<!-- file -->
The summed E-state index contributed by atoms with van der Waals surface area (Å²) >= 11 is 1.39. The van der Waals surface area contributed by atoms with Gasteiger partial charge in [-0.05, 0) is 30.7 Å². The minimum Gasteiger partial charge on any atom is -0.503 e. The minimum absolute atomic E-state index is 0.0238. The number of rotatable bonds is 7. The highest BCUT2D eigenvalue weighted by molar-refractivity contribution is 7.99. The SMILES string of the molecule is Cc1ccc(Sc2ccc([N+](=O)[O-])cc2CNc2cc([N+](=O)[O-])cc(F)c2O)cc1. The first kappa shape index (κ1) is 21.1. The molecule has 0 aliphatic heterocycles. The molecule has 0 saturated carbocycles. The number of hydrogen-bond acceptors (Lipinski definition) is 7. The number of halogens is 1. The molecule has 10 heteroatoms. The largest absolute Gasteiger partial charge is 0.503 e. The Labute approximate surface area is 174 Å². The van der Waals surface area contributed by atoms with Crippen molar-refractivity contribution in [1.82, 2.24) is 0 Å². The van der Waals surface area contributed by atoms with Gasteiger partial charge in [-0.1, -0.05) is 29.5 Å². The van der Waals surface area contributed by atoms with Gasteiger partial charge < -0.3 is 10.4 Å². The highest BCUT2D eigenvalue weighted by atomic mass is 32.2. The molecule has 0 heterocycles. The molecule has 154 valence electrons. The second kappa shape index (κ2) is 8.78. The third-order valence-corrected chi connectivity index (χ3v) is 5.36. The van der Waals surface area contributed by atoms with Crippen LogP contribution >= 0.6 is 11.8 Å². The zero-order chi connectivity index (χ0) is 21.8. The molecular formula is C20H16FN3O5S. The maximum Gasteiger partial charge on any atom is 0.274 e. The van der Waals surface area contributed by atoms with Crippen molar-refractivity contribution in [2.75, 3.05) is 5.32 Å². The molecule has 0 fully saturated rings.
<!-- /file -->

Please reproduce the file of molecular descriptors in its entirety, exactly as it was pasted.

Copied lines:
The summed E-state index contributed by atoms with van der Waals surface area (Å²) >= 11 is 1.39. The van der Waals surface area contributed by atoms with Gasteiger partial charge in [-0.05, 0) is 30.7 Å². The minimum Gasteiger partial charge on any atom is -0.503 e. The minimum absolute atomic E-state index is 0.0238. The number of rotatable bonds is 7. The highest BCUT2D eigenvalue weighted by molar-refractivity contribution is 7.99. The SMILES string of the molecule is Cc1ccc(Sc2ccc([N+](=O)[O-])cc2CNc2cc([N+](=O)[O-])cc(F)c2O)cc1. The first kappa shape index (κ1) is 21.1. The molecule has 0 aliphatic heterocycles. The molecule has 0 saturated carbocycles. The number of hydrogen-bond acceptors (Lipinski definition) is 7. The number of halogens is 1. The molecule has 10 heteroatoms. The largest absolute Gasteiger partial charge is 0.503 e. The Labute approximate surface area is 174 Å². The van der Waals surface area contributed by atoms with Crippen molar-refractivity contribution in [1.82, 2.24) is 0 Å². The van der Waals surface area contributed by atoms with Gasteiger partial charge in [-0.1, -0.05) is 29.5 Å². The van der Waals surface area contributed by atoms with Gasteiger partial charge < -0.3 is 10.4 Å². The highest BCUT2D eigenvalue weighted by atomic mass is 32.2. The molecule has 0 heterocycles. The molecule has 154 valence electrons. The second kappa shape index (κ2) is 8.78. The third-order valence-corrected chi connectivity index (χ3v) is 5.36. The van der Waals surface area contributed by atoms with Crippen LogP contribution >= 0.6 is 11.8 Å². The zero-order chi connectivity index (χ0) is 21.8. The molecular formula is C20H16FN3O5S. The maximum Gasteiger partial charge on any atom is 0.274 e. The van der Waals surface area contributed by atoms with Crippen molar-refractivity contribution in [2.75, 3.05) is 5.32 Å². The molecule has 0 fully saturated rings.